I’d been skeptical about Pixar’s Cars 2 movie since the first trailer hinted that it may be little more than a James Bond spoof. Knowing Pixar, I figured that wouldn’t actually be the case, but it was the first time I felt cautious about a film from the storied studio. I was also skeptical about Cars 2 The Video Game, thinking it would either be a fast-tracked movie tie-in or a racing game with little depth. Well, Cars 2 The Video Game is not only a great entry-level racer for young Lightning McQueen fans, but a surprisingly solid 3D title with more gameplay than expected, bringing an extra level of intrigue for adults as well.
Cars 2 plays a lot like the love child of Burnout and Mario Kart, with a host of race modes and “big boy” mechanics sprinkled with youthful flair and outlandish tricks. In some respects it feels like a “gateway drug” to the more adult-oriented racing games, because it includes nuances such as drifting and alternate routes but presents them gently and via cartoon-like graphics. It does seem a bit basic at first, but Cars 2 eventually ramps up in difficulty to offer some challenge to anyone other than the hardest-core racing-sim junkie.
The game begins with a multi-stage tutorial of the various tricks, weapons and driving techniques, then opens into a series of maps and modes that span the globe. Players have free reign to choose the maps and modes they most enjoy, with the one caveat that all vehicles aren’t unlocked at once. Depending upon the player’s position at the end of the race, the victory will earn a varying number of points that accumulate like XP to open up new maps, locations and vehicles at certain point-based milestones. The vehicles don’t seem to handle much differently from one class to the next, and they’re all able to pop wheelies, drive backwards, jump and do mid-air tricks to accumulate boost. Each car also has access to the same weapons, which range from machine guns and rockets to oil slicks and massive lasers that blast the leader from the sky.
Cars 2 The Video Game has 10 different gameplay modes, which is a decent number to begin with but even more impressive when you consider that this is likely to be viewed as a kids game. Most of the modes are familiar to racing-game fans, including a straight-up Race Mode, a Battle Race Mode (with Mario Kart-inspired “spy weapons”), a Hunter Mode that requires cooperative players to survive waves of enemies and an Attack Mode that sees players chasing-down a set number of enemies before time runs out. Probably the most unique mode is Survival Mode, which has players collecting boost-friendly batteries to avoid a pursuing laser beam from the sky.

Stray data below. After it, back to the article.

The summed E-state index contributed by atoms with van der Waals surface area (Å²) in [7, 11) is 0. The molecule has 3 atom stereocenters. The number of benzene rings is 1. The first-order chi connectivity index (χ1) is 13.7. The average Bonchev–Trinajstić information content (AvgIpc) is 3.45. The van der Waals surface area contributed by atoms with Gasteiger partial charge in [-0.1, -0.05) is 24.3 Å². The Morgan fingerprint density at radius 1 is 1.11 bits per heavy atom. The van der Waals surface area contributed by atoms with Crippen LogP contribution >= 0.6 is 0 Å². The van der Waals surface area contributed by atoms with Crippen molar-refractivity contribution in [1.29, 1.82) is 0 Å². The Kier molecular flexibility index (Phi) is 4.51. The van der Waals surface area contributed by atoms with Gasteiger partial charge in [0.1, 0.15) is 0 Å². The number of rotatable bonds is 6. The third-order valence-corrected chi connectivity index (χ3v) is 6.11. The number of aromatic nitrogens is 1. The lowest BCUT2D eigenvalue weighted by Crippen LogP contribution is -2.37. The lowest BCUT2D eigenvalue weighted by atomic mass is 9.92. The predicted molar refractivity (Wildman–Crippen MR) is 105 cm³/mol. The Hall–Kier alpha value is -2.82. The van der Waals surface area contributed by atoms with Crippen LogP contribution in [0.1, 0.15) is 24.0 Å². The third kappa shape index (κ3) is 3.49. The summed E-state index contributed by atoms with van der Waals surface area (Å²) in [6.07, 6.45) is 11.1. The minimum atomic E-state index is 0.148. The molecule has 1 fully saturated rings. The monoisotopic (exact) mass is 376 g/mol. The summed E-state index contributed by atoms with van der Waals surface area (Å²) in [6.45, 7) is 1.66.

The multiplayer modes are ripped straight from the realm of multiplayer shooters, which is funny but cool to see in a racing game. The first is a Battle Arena, which equates to a deathmatch, while the other is a Disruptor Mode, which is sort of a team-based King of the Hill mode in which players must defend their base from enemy attacks.
Oddly enough, you don’t really need those official multiplayer modes to have fun with other players, because pulling off tricks mid-race and competing for style is just as much fun as competing for position. Tricks are as easy to pull off as flicking the thumbstick in any direction, with the results ranging from barrel rolls and front flips to driving backwards and cookies. It’s also possible to shunt enemies off their line, which doesn’t really do much — due to some minor rubber-banding to keep races tight — but sure feels good.
If you’ve got a 3D TV, you’ve absolutely got to play Cars 2 The Video Game in 3D. There are a few instances of crosstalk, which is something you generally only encounter on Blu-ray 3Ds, but it’s generally relegated to the menus or pre-race intros, with the in-game stuff looking great. Part of the reason the 3D is so good is because the graphics are justifiably cartoony and basic, which gave the developers the ability to force the perspective at times and present obstacles that pander to the 3D “gotcha” effects while still getting the job done. The 3D effects in Cars 2 actually kept me playing an additional few races each time I fired-up the game, and I even watched some of the post-race replays. I never do that.
Then again, I never expected the game to elevate above the movie tie-in tedium that generally befalls licensed titles, and it absolutely does. Cars 2 The Video Game isn’t going to sate the Gran Turismo or Forza Motorsport fan, but it will absolutely suffice for Son (or Daughter) of Forza Fan, and maybe even for a few older gamers too — if you can get over racing the world as Mater. Of course, millions of people play as a mushroom-capped Toad and egg-eating dragon, so maybe that’s not going to be much of a stretch.
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Score: 8.7 — A surprisingly good racing game, and not just because it’s a licensed title, that also happens to have fantastic 3D effects for those who have a 3D TV.
Platform reviewed: PlayStation 3